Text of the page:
Having recognized the challenges regarding jurors’ use of social media in the courtroom, the Committee on Court Administration and Case Management requested that the Federal Judicial Center (“FJC”) survey district court judges to identify effective mechanisms to curtail this growing problem. In response, the FJC queried 952 district judges and issued Jurors’ Use of Media During Trials and Deliberations, which demonstrates that despite the various strategies devised, it is virtually impossible to prevent jurors’ use of social media and is equally difficult to detect each and every impropriety. This issue is not novel; in fact, this blog has previously reported on instances where jurors’ use of social media had a significant impact on a proceeding as well as suggestions on how to avoid such pitfalls.
The General Response
Of the 508 judges who responded to the electronic questionnaire at issue, only 30 judges or 6% reported detecting jurors’ use of social media. This discovery occurred more often during trials rather than deliberations and in criminal trials than civil trials. The social media at issue in these instances were Facebook, Google, instant messaging (“IM”) services, Twitter, Internet chat rooms, Internet bulletin boards, and MySpace.
Nature of the Use
Among the jurists who identified how jurors used social media during trial and deliberations, the most common was through jurors’ “friending” or attempting to “friend” participants in the case (meaning witnesses, parties, attorneys or judges) as well as communicating or attempting to communicate directly with participants. In addition, the judges discovered that jurors used social media to reveal parts of the deliberative process; provide information about other jurors; conduct research; generally share information about the case by, for example, revealing the likely verdict; allow someone else to hear live testimony; and conduct personal business.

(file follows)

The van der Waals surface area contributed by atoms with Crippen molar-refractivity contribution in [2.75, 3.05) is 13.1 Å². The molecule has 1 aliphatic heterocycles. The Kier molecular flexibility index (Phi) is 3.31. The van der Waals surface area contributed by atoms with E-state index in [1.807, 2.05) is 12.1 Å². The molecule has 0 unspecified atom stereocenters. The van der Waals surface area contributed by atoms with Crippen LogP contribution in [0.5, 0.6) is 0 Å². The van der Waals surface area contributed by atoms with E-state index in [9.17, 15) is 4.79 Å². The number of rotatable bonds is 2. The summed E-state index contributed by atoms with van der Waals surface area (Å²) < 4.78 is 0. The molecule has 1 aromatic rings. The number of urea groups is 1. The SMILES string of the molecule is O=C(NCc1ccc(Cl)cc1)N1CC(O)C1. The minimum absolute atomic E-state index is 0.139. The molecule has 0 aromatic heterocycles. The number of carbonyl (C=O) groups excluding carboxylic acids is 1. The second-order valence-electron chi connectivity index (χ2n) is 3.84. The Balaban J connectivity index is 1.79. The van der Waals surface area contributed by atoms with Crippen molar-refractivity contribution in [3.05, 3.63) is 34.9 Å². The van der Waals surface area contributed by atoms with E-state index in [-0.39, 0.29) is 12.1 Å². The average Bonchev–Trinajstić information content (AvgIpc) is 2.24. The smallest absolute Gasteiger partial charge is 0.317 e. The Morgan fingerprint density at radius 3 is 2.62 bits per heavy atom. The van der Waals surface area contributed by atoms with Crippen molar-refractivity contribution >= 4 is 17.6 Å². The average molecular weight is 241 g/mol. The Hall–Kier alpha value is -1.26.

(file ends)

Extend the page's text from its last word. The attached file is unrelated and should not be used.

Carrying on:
Challenges with and Consequences of Detection
Of the 28 judges who indicated how they learned of a juror’s improper use of social media, the most common sources of that discovery were fellow jurors, attorneys or information learned in post-trial motions or interviews. Judges also learned of the malfeasance through court personnel or a party. Most notable is the fact that in only two instances did judges report personally observing jurors utilizing electronic devices in the courtroom. Upon learning of such improprieties, those judges have removed the juror, cautioned the juror about removal, declared a mistrial, held the juror in contempt, fined the juror, questioned the juror and/or held a hearing to determine the scope and nature of information shared.
Strategies for Preventing Jurors’ Use of Social Media Solutions
Fortunately, the majority of the judges who responded to the questionnaire have taken measures to prevent jurors from using social media during trial and/or deliberations, though surprisingly, 30 judges (6%) admitted not specifically addressing the issue with jurors. To prevent use of this media, judges have employed model jury instructions; reminded jurors during voir dire and through various points in the trial of the prohibition and the rationale behind it; confiscated phones and electronic devices during deliberation and/or at the start of each day of trial; articulated potential consequences of disobeying instructions; and/or required jurors to sign a certifications or statements promising not to use social media while serving on a jury or that they adhered to the instructions.
How do we know what, if any of those procedures are effective? The answer is we don’t. As conceded by almost half the jurists who responded to questions about preventive measures and whether they were effective, they simply do not know whether the steps taken were successful. In the meantime, while recognizing there is no panacea, judges, attorneys and fellow jurors must police the use of social media by jurors during trials and deliberations.